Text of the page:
Loneliness and Social Connections: A National Survey of Adults 45 and Older

About one-third of U.S. adults age 45 and older report feeling lonely — and, due to an increased number of aging adults, the number is growing.

A survey by AARP Foundation finds that those who have low income are especially vulnerable. Nearly half of midlife and older adults with annual incomes of less than $25,000 report being lonely. A full 10 million people over the age of 50 live in poverty in the United States.

People who are lonely and socially isolated are more likely to have health problems, which can have serious financial implications. Social isolation among midlife and older adults is associated with an estimated $6.7 billion in additional Medicare spending annually.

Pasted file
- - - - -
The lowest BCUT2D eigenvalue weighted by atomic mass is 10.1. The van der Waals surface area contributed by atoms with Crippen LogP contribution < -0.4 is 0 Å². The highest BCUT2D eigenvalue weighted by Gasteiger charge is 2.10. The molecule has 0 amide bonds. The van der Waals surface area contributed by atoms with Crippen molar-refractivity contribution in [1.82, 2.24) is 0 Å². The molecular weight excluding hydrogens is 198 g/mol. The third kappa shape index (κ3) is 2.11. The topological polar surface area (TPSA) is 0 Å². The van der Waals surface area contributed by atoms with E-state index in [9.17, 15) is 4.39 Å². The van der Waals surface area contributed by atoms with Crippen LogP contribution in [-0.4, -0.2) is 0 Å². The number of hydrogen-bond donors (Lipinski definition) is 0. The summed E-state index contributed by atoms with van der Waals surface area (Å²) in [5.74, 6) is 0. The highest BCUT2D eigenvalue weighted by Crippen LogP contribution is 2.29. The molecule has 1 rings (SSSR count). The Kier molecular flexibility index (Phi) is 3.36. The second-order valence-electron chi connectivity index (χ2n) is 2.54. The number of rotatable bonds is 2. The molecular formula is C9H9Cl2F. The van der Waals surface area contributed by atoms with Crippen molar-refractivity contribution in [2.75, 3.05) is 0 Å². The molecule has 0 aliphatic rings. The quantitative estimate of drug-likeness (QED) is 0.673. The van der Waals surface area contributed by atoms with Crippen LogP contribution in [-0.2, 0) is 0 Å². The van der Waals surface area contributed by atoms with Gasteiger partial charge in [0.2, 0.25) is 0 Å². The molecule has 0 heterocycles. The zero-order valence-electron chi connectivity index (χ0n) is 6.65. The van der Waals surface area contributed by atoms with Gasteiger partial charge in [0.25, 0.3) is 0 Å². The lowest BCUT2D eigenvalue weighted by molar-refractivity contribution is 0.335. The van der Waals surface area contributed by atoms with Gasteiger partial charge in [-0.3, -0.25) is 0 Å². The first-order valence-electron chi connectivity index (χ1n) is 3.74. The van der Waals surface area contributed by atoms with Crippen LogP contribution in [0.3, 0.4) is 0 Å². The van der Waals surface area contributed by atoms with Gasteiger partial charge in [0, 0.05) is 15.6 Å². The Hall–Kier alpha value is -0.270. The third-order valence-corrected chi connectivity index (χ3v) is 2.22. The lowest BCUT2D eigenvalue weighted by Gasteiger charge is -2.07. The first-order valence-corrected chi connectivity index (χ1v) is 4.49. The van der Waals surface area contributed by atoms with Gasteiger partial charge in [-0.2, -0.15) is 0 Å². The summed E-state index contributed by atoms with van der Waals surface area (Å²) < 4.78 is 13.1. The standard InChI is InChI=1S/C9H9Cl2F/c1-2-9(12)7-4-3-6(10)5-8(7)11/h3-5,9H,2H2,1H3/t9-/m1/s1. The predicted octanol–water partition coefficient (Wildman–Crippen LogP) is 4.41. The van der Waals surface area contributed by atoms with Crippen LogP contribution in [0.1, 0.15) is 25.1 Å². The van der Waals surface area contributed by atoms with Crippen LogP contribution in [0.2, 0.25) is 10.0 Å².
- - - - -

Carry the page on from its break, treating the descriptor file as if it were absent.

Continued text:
More information and resources on AARP’s recent research into social isolation is available here.

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